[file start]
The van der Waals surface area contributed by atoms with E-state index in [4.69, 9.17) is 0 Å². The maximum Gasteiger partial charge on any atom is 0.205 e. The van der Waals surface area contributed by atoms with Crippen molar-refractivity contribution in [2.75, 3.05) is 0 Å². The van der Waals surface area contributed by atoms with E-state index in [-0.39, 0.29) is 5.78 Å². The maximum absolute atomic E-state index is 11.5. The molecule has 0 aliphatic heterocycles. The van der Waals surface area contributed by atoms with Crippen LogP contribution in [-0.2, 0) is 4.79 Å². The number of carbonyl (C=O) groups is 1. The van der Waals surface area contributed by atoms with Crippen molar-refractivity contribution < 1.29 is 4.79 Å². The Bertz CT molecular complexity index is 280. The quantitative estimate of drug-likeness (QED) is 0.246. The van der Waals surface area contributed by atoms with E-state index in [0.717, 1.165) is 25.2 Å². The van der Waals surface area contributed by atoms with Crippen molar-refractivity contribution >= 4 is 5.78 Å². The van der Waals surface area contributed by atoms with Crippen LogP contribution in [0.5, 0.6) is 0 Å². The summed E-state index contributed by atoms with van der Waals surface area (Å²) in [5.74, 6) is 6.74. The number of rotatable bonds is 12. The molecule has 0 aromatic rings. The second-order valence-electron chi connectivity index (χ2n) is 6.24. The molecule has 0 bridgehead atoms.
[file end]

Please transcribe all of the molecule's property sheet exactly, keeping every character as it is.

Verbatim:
The van der Waals surface area contributed by atoms with E-state index in [4.69, 9.17) is 0 Å². The maximum Gasteiger partial charge on any atom is 0.205 e. The van der Waals surface area contributed by atoms with Crippen molar-refractivity contribution in [2.75, 3.05) is 0 Å². The van der Waals surface area contributed by atoms with E-state index in [-0.39, 0.29) is 5.78 Å². The maximum absolute atomic E-state index is 11.5. The molecule has 0 aliphatic heterocycles. The van der Waals surface area contributed by atoms with Crippen LogP contribution in [-0.2, 0) is 4.79 Å². The number of carbonyl (C=O) groups is 1. The van der Waals surface area contributed by atoms with Crippen molar-refractivity contribution < 1.29 is 4.79 Å². The Bertz CT molecular complexity index is 280. The quantitative estimate of drug-likeness (QED) is 0.246. The van der Waals surface area contributed by atoms with E-state index in [0.717, 1.165) is 25.2 Å². The van der Waals surface area contributed by atoms with Crippen molar-refractivity contribution >= 4 is 5.78 Å². The van der Waals surface area contributed by atoms with Crippen LogP contribution in [0.5, 0.6) is 0 Å². The summed E-state index contributed by atoms with van der Waals surface area (Å²) in [5.74, 6) is 6.74. The number of rotatable bonds is 12. The molecule has 0 aromatic rings. The second-order valence-electron chi connectivity index (χ2n) is 6.24. The molecule has 0 bridgehead atoms.